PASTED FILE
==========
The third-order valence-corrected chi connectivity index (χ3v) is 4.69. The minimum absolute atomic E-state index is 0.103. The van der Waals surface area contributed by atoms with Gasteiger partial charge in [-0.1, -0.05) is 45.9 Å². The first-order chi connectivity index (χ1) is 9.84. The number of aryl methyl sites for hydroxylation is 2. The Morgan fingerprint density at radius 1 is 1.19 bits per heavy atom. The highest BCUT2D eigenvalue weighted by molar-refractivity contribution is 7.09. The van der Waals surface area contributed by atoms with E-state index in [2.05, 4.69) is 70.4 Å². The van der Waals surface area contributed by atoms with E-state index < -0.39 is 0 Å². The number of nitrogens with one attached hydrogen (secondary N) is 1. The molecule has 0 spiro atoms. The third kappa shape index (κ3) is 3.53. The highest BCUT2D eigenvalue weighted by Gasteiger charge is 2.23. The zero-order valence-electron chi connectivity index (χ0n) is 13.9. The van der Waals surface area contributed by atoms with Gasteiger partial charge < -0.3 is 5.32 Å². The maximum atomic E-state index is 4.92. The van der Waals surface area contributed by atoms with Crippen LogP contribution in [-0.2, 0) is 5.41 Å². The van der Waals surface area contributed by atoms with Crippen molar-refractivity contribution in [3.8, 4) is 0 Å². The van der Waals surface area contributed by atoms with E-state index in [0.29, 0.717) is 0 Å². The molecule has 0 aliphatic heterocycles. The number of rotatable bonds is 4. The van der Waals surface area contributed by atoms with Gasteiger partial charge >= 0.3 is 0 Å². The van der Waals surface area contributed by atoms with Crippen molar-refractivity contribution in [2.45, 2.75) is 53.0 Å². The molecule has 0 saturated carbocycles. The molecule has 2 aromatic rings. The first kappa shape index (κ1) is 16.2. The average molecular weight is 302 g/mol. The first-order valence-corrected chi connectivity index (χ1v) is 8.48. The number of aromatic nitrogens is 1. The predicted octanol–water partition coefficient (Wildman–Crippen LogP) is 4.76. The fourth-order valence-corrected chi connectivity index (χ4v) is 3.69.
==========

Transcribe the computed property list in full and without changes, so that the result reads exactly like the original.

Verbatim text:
The third-order valence-corrected chi connectivity index (χ3v) is 4.69. The minimum absolute atomic E-state index is 0.103. The van der Waals surface area contributed by atoms with Gasteiger partial charge in [-0.1, -0.05) is 45.9 Å². The first-order chi connectivity index (χ1) is 9.84. The number of aryl methyl sites for hydroxylation is 2. The Morgan fingerprint density at radius 1 is 1.19 bits per heavy atom. The highest BCUT2D eigenvalue weighted by molar-refractivity contribution is 7.09. The van der Waals surface area contributed by atoms with E-state index in [2.05, 4.69) is 70.4 Å². The van der Waals surface area contributed by atoms with E-state index < -0.39 is 0 Å². The number of nitrogens with one attached hydrogen (secondary N) is 1. The molecule has 0 spiro atoms. The third kappa shape index (κ3) is 3.53. The highest BCUT2D eigenvalue weighted by Gasteiger charge is 2.23. The zero-order valence-electron chi connectivity index (χ0n) is 13.9. The van der Waals surface area contributed by atoms with Gasteiger partial charge < -0.3 is 5.32 Å². The maximum atomic E-state index is 4.92. The van der Waals surface area contributed by atoms with Crippen LogP contribution in [-0.2, 0) is 5.41 Å². The van der Waals surface area contributed by atoms with Crippen molar-refractivity contribution in [3.8, 4) is 0 Å². The van der Waals surface area contributed by atoms with E-state index in [0.29, 0.717) is 0 Å². The molecule has 0 aliphatic heterocycles. The number of rotatable bonds is 4. The van der Waals surface area contributed by atoms with Gasteiger partial charge >= 0.3 is 0 Å². The van der Waals surface area contributed by atoms with Crippen molar-refractivity contribution in [2.45, 2.75) is 53.0 Å². The molecule has 0 saturated carbocycles. The molecule has 2 aromatic rings. The first kappa shape index (κ1) is 16.2. The average molecular weight is 302 g/mol. The first-order valence-corrected chi connectivity index (χ1v) is 8.48. The number of aromatic nitrogens is 1. The predicted octanol–water partition coefficient (Wildman–Crippen LogP) is 4.76. The fourth-order valence-corrected chi connectivity index (χ4v) is 3.69.